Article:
RBA has cut interest rates for the second month in a row to new record-low of 1%

The Reserve Bank has cut rates to a new record-low of 1 per cent and it isn’t backing away from criticism by saying it’ll cut again if it has to.

Amid doubts from some that this second rate cut in a row will do much to stimulate the economy or put more money in people’s pockets, RBA governor Philip Lowe said he expects disposable incomes to pick up with imminent federal government tax cuts and more positive signs from the property market.

“There has been little inroad into the spare capacity in the labour market recently, with the unemployment rate having risen slightly to 5.2 per cent,” he said in a speech this week.

“Given the circumstances, the board is prepared to adjust interest rates again if needed to get us closer to full employment and achieve the inflation target.”

The ANZ passed on the 0.25 percentage point cut on to customers in full while the other three majors passed on some of the cut.

Dr Lowe said he’d like to see more infrastructure spending as fiscal stimulus to accommodate monetary policy.

“We should not rely on monetary policy alone,” he said.

“One option is fiscal support, including through spending on infrastructure.”

“We will all achieve better outcomes for society as a whole if the various arms of public policy are all pointing in the same direction,” he said in his speech in Darwin this week.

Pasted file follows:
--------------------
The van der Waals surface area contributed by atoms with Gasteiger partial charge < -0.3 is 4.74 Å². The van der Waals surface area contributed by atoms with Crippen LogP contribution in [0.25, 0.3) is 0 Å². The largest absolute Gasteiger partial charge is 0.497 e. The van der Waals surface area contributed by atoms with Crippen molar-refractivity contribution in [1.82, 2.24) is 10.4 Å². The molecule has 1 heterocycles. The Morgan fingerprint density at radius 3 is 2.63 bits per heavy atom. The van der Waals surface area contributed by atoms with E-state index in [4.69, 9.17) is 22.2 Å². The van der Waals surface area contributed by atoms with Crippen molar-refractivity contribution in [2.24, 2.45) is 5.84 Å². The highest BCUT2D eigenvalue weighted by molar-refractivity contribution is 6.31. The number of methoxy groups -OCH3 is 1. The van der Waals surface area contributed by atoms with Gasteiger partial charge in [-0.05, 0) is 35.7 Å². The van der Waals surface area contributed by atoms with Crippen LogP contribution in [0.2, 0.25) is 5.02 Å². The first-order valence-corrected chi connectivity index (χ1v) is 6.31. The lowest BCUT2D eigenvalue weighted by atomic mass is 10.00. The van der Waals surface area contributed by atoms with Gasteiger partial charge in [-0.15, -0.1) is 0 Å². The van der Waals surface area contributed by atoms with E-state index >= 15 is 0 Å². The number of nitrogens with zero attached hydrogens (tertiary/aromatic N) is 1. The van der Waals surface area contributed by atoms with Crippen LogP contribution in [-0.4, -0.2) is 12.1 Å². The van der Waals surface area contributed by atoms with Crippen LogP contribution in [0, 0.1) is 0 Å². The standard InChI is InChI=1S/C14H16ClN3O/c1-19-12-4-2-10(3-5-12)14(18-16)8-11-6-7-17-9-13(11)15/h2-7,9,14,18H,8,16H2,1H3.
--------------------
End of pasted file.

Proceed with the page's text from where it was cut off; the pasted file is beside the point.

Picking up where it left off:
Plenty of critics say that the impending tax cut package from the federal government is more important to give the economy the jolt it needs and Treasurer Josh Frydenberg used the RBA cut to ramp up pressure on Labor to pass the tax cuts in Parliament.

“The government’s plan, including significant tax cuts of which the legislation will be introduced into the Parliament today, will boost household consumption and overall economic activity,” he told Australian Financial Review.

“The Coalition’s tax package should be passed in full.”

In its monetary policy statement, the RBA said the housing markets in Melbourne and Sydney were showing signs they were stabilising.

“Conditions in most housing markets remain soft, although there are some tentative signs that prices are now stabilising in Sydney and Melbourne,” the minutes read.

The RBA minutes go on to say the central bank will continue to monitor the jobs market closely before deciding whether or not to cut interest rates again later this year.


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